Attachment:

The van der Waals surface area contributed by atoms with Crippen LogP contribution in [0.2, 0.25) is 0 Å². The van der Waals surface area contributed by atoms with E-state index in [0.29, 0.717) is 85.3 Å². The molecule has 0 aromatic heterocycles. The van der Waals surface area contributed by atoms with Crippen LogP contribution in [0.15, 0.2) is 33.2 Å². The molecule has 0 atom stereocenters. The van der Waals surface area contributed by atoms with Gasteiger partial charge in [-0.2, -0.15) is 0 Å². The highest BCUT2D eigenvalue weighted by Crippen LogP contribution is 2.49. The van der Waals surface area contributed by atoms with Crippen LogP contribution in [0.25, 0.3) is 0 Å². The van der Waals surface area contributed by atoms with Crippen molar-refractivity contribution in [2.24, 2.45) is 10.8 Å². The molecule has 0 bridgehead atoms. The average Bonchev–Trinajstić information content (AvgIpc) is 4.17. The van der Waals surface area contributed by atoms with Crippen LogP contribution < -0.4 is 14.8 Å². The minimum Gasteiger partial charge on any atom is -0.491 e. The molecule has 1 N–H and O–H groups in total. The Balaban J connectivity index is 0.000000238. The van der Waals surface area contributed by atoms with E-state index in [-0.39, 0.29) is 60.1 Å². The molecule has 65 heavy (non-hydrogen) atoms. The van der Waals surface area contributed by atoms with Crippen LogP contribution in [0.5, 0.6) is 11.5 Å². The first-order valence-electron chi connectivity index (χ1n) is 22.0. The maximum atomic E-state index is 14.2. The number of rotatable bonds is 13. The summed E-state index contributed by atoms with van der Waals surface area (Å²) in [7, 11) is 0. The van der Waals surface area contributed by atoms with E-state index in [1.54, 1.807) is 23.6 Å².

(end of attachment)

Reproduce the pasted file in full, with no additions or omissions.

The van der Waals surface area contributed by atoms with Crippen LogP contribution in [0.2, 0.25) is 0 Å². The van der Waals surface area contributed by atoms with E-state index in [0.29, 0.717) is 85.3 Å². The molecule has 0 aromatic heterocycles. The van der Waals surface area contributed by atoms with Crippen LogP contribution in [0.15, 0.2) is 33.2 Å². The molecule has 0 atom stereocenters. The van der Waals surface area contributed by atoms with Gasteiger partial charge in [-0.2, -0.15) is 0 Å². The highest BCUT2D eigenvalue weighted by Crippen LogP contribution is 2.49. The van der Waals surface area contributed by atoms with Crippen LogP contribution in [0.25, 0.3) is 0 Å². The van der Waals surface area contributed by atoms with Crippen molar-refractivity contribution in [2.24, 2.45) is 10.8 Å². The molecule has 0 bridgehead atoms. The average Bonchev–Trinajstić information content (AvgIpc) is 4.17. The van der Waals surface area contributed by atoms with Crippen LogP contribution < -0.4 is 14.8 Å². The minimum Gasteiger partial charge on any atom is -0.491 e. The molecule has 1 N–H and O–H groups in total. The Balaban J connectivity index is 0.000000238. The van der Waals surface area contributed by atoms with E-state index in [-0.39, 0.29) is 60.1 Å². The molecule has 65 heavy (non-hydrogen) atoms. The van der Waals surface area contributed by atoms with Crippen LogP contribution in [0.5, 0.6) is 11.5 Å². The first-order valence-electron chi connectivity index (χ1n) is 22.0. The maximum atomic E-state index is 14.2. The number of rotatable bonds is 13. The summed E-state index contributed by atoms with van der Waals surface area (Å²) in [7, 11) is 0. The van der Waals surface area contributed by atoms with E-state index in [1.54, 1.807) is 23.6 Å².